3) You stated that the tires were 'near new'. No problem here. If you were riding on 4 'maypops' and only wanted to replace one tire, that would cause issues with the 4WD as the one new tire would be rotating a tick slower than the rest.
4) EdwardChen's math gets the the point across, but in actuality the tire has lost 9/32" on the radius of the tire, not the diameter. So the % of difference is around 3.5% from a new tire to an old tire. And that 3.5% is taken from the tire rpms, somewhere around 745 per mile. 3.5% difference is about 26 rpms per mile.
5) You have handled it as it should have been done. When someone's suggestion to do a repair sounds 'off the wall' get a second opinion.

FWIW, my son has a AWD Subaru and when put into a tight turn (parking lot manuver) on a hard surface I can feel the drivetrain 'bind up', as it actually will bring a slowly rolling car to a stop unless you are on the power.

07lmnt
11-05-2013, 06:47 PM
Another Plus for 2WD!

How we check for tire diameter. All tires set to same pressure.

On a flat surface, mark all tires with a crayon at the point where they are at the lowest point. Move the vehicle in a straight line for about 6 tire revolutions. Line up the crayon mark on one tire to the ground. Check all other tires, to see if the mark is off. If not lined up by 2 inches the tire diameter will cause problems for AWD.

GaryS
11-05-2013, 09:29 PM
:lol:
That's measuring the circumference.

ramblerdan
11-06-2013, 01:18 PM
That's measuring the circumference.
Yes, but apropos of this discussion, it's not the specific diameter (or circumference) of any one tire that matters, but how close the four tires are to each other. To that end, it's an elegant method.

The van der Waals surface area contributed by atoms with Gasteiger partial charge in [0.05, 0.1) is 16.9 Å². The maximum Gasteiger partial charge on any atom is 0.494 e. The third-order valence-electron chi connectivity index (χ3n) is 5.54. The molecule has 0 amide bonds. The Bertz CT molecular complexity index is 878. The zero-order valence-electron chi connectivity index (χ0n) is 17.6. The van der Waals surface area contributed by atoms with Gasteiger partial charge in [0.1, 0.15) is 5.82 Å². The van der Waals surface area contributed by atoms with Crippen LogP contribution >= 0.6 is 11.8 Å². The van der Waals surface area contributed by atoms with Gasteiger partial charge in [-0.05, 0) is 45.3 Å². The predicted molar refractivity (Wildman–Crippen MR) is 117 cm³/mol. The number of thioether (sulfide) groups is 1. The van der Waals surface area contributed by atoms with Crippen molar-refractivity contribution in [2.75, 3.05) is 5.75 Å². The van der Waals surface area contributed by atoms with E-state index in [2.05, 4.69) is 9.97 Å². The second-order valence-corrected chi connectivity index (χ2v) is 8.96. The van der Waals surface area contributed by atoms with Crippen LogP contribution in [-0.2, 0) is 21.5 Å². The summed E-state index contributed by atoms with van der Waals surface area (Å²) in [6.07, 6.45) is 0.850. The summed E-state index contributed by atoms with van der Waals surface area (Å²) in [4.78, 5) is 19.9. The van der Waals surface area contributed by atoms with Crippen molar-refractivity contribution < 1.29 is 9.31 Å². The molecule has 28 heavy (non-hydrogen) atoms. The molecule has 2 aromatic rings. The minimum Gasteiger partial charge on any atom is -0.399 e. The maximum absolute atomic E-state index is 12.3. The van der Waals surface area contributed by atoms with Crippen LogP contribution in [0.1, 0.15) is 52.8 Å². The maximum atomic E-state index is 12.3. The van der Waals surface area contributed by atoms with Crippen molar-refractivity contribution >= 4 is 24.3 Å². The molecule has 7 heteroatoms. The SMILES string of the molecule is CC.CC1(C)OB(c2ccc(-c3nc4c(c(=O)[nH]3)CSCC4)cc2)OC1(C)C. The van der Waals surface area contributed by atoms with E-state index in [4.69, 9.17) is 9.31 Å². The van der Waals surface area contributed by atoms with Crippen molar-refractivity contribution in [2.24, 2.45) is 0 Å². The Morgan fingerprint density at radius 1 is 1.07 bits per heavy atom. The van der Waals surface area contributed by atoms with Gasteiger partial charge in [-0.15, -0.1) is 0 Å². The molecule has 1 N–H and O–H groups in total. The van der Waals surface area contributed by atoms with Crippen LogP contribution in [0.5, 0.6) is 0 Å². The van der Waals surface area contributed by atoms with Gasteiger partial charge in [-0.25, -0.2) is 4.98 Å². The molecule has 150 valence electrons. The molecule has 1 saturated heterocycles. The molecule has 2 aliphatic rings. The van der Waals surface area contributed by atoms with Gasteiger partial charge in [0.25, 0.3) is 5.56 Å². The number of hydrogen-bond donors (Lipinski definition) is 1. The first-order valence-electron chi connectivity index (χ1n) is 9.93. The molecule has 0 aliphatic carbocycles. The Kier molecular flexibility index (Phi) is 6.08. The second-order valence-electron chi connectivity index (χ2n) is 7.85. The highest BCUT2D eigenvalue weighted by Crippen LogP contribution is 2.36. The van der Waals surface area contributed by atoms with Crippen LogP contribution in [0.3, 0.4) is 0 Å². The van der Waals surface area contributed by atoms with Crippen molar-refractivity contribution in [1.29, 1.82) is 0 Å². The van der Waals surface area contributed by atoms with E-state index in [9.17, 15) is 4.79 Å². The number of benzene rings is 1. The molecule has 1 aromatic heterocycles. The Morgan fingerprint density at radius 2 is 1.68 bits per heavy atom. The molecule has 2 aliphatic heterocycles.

EdwardChen
11-06-2013, 01:40 PM
1) Not to sound sarcastic, but Discount Tire is in the business to sell tires, not fix them. That's why you were given the pitch that 2 tires would have to be replaced. These guys are trained hard to sell everyone that walks in the door no matter what the real needs are. I have seen them in action, but have not succumb to their sales pitches.
2) The difference in tire diameter of a new tire and one that is, say, 25% worn is very small. That small difference in rotation speed from one side to the other is actually handled by the differential, not the 4WD unit. Where there might be issues is when you put larger size tires on one end or the other.
3) You stated that the tires were 'near new'. No problem here. If you were riding on 4 'maypops' and only wanted to replace one tire, that would cause issues with the 4WD as the one new tire would be rotating a tick slower than the rest.
4) EdwardChen's math gets the the point across, but in actuality the tire has lost 9/32" on the radius of the tire, not the diameter. So the % of difference is around 3.5% from a new tire to an old tire. And that 3.5% is taken from the tire rpms, somewhere around 745 per mile. 3.5% difference is about 26 rpms per mile.
5) You have handled it as it should have been done. When someone's suggestion to do a repair sounds 'off the wall' get a second opinion.

FWIW, my son has a AWD Subaru and when put into a tight turn (parking lot manuver) on a hard surface I can feel the drivetrain 'bind up', as it actually will bring a slowly rolling car to a stop unless you are on the power.


Oops, sorry, I didn't show all my work, but I doubled 9/32" to get the change of .5625" that is subtracted from the diameter. Either way, diameter or radius, the 2.02% should still be right.